DEATHFAME is about the concept that, for so many artists, the recognition they crave only comes in the months after their deaths, when fans and critics come together to mourn the loss of a great talent instead of praising them and giving them the recognition they deserve when they’re alive. The album is a mix of Quelle’s best raps, a statement to prove how damn good he is (“DEATHFAME”), and a slew of lo-fi, downbeat songs contemplating his place in the hip-hop hall of fame (“The Sky Is Blue Because the Sunset is Red”). There are moments of self-help (“Alive Aint Always Living”), moments of creeping dread (“How Could They Love Something Like Me”), and even moments of levity (“PS1 (Pontiac Sunfire 1)”), but of all this album is a portrait of a struggling artist, a man who knows he’s great but will never gain the accolades he desires until it’s too late.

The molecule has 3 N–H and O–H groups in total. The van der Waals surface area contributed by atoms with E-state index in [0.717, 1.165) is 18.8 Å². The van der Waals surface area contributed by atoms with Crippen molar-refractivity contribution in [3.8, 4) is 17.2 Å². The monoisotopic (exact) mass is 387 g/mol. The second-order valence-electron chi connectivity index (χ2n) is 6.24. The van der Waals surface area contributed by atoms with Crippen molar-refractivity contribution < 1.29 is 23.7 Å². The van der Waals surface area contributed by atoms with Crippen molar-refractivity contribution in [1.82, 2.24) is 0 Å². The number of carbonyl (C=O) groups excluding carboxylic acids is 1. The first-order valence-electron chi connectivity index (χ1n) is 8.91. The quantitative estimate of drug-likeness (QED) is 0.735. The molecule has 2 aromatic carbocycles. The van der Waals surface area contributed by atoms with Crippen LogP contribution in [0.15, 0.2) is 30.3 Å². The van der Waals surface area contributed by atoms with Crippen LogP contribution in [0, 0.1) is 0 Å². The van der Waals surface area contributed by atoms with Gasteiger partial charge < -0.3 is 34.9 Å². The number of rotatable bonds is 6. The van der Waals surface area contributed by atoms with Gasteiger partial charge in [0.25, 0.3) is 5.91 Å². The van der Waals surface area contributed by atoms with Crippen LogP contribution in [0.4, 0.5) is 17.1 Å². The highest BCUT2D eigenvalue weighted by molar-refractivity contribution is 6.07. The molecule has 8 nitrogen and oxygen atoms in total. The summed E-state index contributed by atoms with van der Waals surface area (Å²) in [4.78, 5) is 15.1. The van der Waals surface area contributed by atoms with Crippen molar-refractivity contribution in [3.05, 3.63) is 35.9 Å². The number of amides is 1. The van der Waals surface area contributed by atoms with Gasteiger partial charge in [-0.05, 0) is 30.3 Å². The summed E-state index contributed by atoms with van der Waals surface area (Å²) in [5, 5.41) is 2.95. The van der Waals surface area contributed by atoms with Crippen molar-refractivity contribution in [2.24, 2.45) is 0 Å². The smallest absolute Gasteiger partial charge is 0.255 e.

Favorite Song: The Sky is Blue Because the Sunset is Red
I feel really bad for this band. On their first album Chat Pile have managed to create an unreal amount of hype, producing an album that is terrifying, poignant, slightly funny, slightly teeth gritting. It’s the kind of album that you expect a band to put together once in their career, the kind that they make before disbanding and disappearing from music. It’s almost legendary in status, and there’s a good reason why.
Favorite Song: grimace_smoking_weed.jpg
A Light For Attracting Attention
The best song (and music video) of 2022 is The Smile’s “Free in the Knowledge”.